you will need to know who the family members were 1830-1930 or so, where they were located. a good way to do this is by census records.
the first time period to concentrate on is 1900-1930 because most tribes enrolled during this period.
federal census records can help you here. you can get access through your local public library – two databases: 1) heritage quest, 2) ancestry.com.

the dawes roll shows the applicants to the five major tribes 1896-1906 in indian territory/oklahoma. if your family applied for this, there would be a census card, dawes application, other supporting documents and testimony. these are located at NARA
http://www.archives.gov
try the fort worth, TX office.

obituaries through the oklahoma choctaw tribe is through the history link for the tribe:
http://www.choctawnation.com/history/

social security application for a deceased person:
http://www.ssa.gov/foia/html/foia_guide.htm
form SS-5.

your public library probably has a subscription to heritage quest and ancestry.com. fold3.com is another useful database for native records and military records, but they are a subscription. however, many times, their month’s subscription price is less than the price of a dawes packet. you can google fold3 and your ancestor’s name to see if your relative’s dawes packet is available at fold3.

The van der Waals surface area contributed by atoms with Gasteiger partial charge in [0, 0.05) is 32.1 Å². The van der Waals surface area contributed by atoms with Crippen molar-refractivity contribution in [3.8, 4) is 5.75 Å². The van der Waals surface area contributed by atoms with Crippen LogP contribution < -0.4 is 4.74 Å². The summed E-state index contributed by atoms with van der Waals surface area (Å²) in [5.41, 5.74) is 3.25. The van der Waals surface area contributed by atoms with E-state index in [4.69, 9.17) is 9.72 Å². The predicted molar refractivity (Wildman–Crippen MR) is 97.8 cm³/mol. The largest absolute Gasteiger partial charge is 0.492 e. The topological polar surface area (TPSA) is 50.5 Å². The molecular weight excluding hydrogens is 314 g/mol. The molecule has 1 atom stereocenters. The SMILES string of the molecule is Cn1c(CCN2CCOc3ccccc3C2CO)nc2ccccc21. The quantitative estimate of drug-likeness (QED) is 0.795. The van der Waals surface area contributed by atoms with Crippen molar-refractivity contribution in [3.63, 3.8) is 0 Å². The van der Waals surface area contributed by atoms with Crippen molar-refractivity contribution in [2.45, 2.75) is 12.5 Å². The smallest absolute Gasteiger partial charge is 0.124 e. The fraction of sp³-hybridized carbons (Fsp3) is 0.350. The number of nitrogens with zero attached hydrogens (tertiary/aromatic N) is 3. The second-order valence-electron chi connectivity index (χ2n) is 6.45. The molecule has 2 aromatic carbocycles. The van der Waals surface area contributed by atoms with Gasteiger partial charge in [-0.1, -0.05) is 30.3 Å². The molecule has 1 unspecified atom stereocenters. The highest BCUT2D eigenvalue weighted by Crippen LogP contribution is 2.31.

http://www.accessgenealogy.com/native/finalroll.php
partial names are allowed.

bear in mind that many records are not online. always collect documents, as just the reference to a relative in an index informs you that a document is available.

death records:
death certificate: state vital records or if very old, state archives. ask for the person’s name at the time of death. you can look at death indices, such as the social security death index 1964-present for a date of death on rootsweb.com or ancestry.com.
obituary: see your local public library, interlibrary loan program. ask for the person’s name at the time of death. approximate date of death is helpful. if old, state historical society or state archives might have historical newspapers.
cemetery record: try findagrave.com or interment.net. ask for the person’s name at the time of death. if you find a relative, you can click on the county or cemetery to see if others with the same surname are buried there.

marriage records:
state vital records office, county clerk or if old, state archives or state historical society.

birth records:
state vital records office, or if old, state archives or state historical society. if the birth was before 1940, ask for a birth certificate or a delayed birth certificate. many people had to get delayed birth certificates when social security came into effect because they had to show proof of age. this will be under the name used at the time of birth.